Problem 1: Fast $L_1$ Difference

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Suggested by Graham Cormode
Source Kanpur 2006
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In data streaming, the focus is often on the space complexity of solving particular problems. It turns out that, in practice, when processing massive streams online, time efficiency is just as important, if not more so, than space usage. For many aggregates, such as $L_2$, $F_0$, quantiles, heavy hitters and so on, not only are the best known solutions optimal or nearly optimal in space, they also turn out to be very time efficient. Indeed, for many problems it seems that some solutions are known which require very little time to process each update in the stream. One notable exception is the problem of computing the $L_1$ difference between two vectors specified by streams. The well-known way to do this involves using 1-stable distributions (the Cauchy distribution), and tracking the inner product of each vector with a pseudo-random vector whose entries are each drawn from a Cauchy distribution. However, to get sufficient accuracy requires tracking a large number of independent inner-products, which means each update can be quite costly.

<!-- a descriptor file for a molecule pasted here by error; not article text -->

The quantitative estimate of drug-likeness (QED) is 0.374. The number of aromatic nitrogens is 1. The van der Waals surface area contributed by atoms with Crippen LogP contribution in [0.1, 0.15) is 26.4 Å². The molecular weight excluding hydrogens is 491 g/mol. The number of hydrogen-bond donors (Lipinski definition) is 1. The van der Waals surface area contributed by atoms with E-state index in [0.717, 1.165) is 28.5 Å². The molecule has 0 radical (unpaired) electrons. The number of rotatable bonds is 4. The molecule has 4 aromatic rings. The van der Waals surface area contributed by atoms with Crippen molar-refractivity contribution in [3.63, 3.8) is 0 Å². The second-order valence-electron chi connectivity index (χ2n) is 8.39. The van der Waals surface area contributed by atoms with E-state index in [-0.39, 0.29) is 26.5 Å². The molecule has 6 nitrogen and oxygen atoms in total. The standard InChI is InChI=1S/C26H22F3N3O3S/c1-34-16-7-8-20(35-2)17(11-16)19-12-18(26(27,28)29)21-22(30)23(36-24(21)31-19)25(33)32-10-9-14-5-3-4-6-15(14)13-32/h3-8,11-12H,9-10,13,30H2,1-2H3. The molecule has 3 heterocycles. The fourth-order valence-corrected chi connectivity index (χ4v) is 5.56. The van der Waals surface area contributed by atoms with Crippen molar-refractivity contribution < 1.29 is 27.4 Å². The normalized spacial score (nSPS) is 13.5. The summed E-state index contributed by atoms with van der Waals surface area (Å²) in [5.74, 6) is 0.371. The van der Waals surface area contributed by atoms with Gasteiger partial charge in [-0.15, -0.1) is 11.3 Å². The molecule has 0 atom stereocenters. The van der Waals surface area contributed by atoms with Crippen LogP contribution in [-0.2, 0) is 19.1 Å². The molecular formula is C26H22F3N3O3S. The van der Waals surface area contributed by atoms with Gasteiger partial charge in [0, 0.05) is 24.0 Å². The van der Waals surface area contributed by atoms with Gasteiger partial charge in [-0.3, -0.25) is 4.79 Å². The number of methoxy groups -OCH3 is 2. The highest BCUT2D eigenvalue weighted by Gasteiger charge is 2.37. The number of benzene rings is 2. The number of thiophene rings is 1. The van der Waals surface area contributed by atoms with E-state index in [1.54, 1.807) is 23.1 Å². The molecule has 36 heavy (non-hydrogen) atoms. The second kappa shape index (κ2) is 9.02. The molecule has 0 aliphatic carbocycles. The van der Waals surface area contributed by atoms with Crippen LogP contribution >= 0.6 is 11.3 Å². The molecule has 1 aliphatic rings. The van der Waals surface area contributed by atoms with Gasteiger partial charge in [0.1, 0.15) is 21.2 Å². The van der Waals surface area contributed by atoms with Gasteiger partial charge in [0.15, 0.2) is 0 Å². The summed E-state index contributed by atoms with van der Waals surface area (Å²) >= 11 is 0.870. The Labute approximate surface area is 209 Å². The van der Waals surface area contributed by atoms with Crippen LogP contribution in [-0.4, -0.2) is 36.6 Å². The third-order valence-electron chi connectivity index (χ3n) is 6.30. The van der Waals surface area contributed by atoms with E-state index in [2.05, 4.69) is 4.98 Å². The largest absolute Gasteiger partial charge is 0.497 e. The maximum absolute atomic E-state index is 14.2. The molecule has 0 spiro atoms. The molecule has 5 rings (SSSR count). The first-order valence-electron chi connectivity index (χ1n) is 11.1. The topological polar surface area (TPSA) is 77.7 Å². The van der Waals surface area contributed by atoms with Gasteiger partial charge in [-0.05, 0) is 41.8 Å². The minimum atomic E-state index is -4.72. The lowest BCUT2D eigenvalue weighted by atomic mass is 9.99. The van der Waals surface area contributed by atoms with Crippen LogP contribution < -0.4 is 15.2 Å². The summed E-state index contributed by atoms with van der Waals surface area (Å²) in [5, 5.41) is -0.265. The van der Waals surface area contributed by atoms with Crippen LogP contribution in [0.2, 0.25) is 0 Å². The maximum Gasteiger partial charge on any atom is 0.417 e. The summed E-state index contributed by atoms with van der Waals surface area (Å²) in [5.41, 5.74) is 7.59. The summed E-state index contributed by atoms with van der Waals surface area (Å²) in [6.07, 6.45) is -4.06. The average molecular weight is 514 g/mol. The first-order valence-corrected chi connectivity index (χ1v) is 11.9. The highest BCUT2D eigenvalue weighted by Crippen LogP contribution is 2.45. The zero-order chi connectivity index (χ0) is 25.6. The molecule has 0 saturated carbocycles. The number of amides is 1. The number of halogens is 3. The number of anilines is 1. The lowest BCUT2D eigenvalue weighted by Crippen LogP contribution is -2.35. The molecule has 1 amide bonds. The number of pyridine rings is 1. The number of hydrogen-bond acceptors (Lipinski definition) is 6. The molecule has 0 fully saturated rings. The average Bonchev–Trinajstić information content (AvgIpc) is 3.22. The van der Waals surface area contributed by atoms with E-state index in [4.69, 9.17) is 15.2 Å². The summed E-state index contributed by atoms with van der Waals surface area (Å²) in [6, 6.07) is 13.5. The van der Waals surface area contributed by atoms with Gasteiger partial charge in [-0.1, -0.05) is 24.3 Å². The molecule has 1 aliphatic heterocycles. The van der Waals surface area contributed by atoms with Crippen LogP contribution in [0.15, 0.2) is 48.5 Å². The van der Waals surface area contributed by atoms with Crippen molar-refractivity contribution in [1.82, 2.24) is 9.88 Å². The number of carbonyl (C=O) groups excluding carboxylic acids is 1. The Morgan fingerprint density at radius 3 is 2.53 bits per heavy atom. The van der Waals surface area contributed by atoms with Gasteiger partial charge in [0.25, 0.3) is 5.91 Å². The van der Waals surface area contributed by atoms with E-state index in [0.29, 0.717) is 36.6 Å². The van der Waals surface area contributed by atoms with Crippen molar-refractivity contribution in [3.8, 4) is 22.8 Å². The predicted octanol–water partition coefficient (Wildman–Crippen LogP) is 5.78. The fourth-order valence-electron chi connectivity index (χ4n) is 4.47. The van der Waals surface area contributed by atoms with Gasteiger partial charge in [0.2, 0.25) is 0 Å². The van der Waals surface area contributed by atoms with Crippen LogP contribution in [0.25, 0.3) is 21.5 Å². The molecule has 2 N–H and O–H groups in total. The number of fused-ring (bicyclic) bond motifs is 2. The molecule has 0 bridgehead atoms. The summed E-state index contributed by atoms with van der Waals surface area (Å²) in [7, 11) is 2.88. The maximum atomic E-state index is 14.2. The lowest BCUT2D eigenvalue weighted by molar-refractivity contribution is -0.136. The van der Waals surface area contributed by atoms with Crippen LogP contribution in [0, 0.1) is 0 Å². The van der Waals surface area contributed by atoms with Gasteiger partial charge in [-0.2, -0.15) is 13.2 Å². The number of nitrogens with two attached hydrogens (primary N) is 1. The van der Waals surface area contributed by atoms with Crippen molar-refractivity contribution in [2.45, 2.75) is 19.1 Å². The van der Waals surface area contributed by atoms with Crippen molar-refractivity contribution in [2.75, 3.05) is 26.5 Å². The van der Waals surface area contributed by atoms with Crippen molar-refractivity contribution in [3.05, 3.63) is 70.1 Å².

The main open question therefore is to study the time complexity of $L_1$ difference computations. Two possible directions suggest themselves:

  • The algorithms of Indyk and Woodruff [IndykW-05], and simplifications by Bhuvanagiri et al. [BhuvanagiriGKS-06] give improved bounds for $F_k$ computations, $k>2$, based on estimating large frequencies individually and removing; this approach has been extended to quantities such as entropy [BhuvanagiriG-06]. Can it also apply to $L_1$?
  • Recent work [LiHC-06] has studied sparse random projections for $L_2$. Follow up work [Li-06] has extended this to sparse projections using stable distributions. What time bounds does this imply for $(\epsilon,\delta)$-approximation of $L_1$ distance?

A more general open question arises. So far, there has been considerable success in proving space lower bounds for data stream computations using tools from communication complexity and cell probe model. Is it possible to give non-trivial time lower bounds for update cost (either worst case or amortized) on data streams? Note that the difference between an $O(1)$ and $O(\epsilon^{-2} \log^3 n)$ algorithm for processing each update in a stream translates into the difference between an $O(n)$ and $O(n\epsilon^{-2} \log^3 n)$ algorithm, which might be considered only a small difference in traditional algorithms.